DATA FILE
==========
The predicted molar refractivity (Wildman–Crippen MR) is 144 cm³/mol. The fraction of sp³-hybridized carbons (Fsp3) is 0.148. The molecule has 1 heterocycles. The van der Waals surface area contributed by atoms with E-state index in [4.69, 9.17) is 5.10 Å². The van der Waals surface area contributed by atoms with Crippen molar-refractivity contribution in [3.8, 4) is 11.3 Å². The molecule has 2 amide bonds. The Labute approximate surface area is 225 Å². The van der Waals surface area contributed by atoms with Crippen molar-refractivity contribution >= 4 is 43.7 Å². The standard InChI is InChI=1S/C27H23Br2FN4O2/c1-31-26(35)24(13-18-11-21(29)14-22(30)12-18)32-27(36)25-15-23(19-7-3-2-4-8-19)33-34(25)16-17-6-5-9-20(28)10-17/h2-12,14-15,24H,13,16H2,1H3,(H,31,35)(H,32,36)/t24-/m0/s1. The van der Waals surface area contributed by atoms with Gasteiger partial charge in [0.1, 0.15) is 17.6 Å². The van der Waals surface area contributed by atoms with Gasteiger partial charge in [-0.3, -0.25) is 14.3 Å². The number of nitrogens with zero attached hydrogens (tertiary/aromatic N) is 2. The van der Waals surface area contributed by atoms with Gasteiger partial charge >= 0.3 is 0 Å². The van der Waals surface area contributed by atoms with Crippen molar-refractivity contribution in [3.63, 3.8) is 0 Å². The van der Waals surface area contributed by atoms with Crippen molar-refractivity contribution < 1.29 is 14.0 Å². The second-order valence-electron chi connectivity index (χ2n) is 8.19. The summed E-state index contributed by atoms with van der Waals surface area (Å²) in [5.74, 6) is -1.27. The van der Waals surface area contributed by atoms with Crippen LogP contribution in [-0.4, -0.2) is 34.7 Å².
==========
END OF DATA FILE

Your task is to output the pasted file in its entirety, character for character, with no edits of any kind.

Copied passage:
The predicted molar refractivity (Wildman–Crippen MR) is 144 cm³/mol. The fraction of sp³-hybridized carbons (Fsp3) is 0.148. The molecule has 1 heterocycles. The van der Waals surface area contributed by atoms with E-state index in [4.69, 9.17) is 5.10 Å². The van der Waals surface area contributed by atoms with Crippen molar-refractivity contribution in [3.8, 4) is 11.3 Å². The molecule has 2 amide bonds. The Labute approximate surface area is 225 Å². The van der Waals surface area contributed by atoms with Crippen molar-refractivity contribution >= 4 is 43.7 Å². The standard InChI is InChI=1S/C27H23Br2FN4O2/c1-31-26(35)24(13-18-11-21(29)14-22(30)12-18)32-27(36)25-15-23(19-7-3-2-4-8-19)33-34(25)16-17-6-5-9-20(28)10-17/h2-12,14-15,24H,13,16H2,1H3,(H,31,35)(H,32,36)/t24-/m0/s1. The van der Waals surface area contributed by atoms with Gasteiger partial charge in [0.1, 0.15) is 17.6 Å². The van der Waals surface area contributed by atoms with Gasteiger partial charge in [-0.3, -0.25) is 14.3 Å². The number of nitrogens with zero attached hydrogens (tertiary/aromatic N) is 2. The van der Waals surface area contributed by atoms with Gasteiger partial charge >= 0.3 is 0 Å². The van der Waals surface area contributed by atoms with Crippen molar-refractivity contribution in [3.63, 3.8) is 0 Å². The van der Waals surface area contributed by atoms with Crippen molar-refractivity contribution < 1.29 is 14.0 Å². The second-order valence-electron chi connectivity index (χ2n) is 8.19. The summed E-state index contributed by atoms with van der Waals surface area (Å²) in [5.74, 6) is -1.27. The van der Waals surface area contributed by atoms with Crippen LogP contribution in [-0.4, -0.2) is 34.7 Å².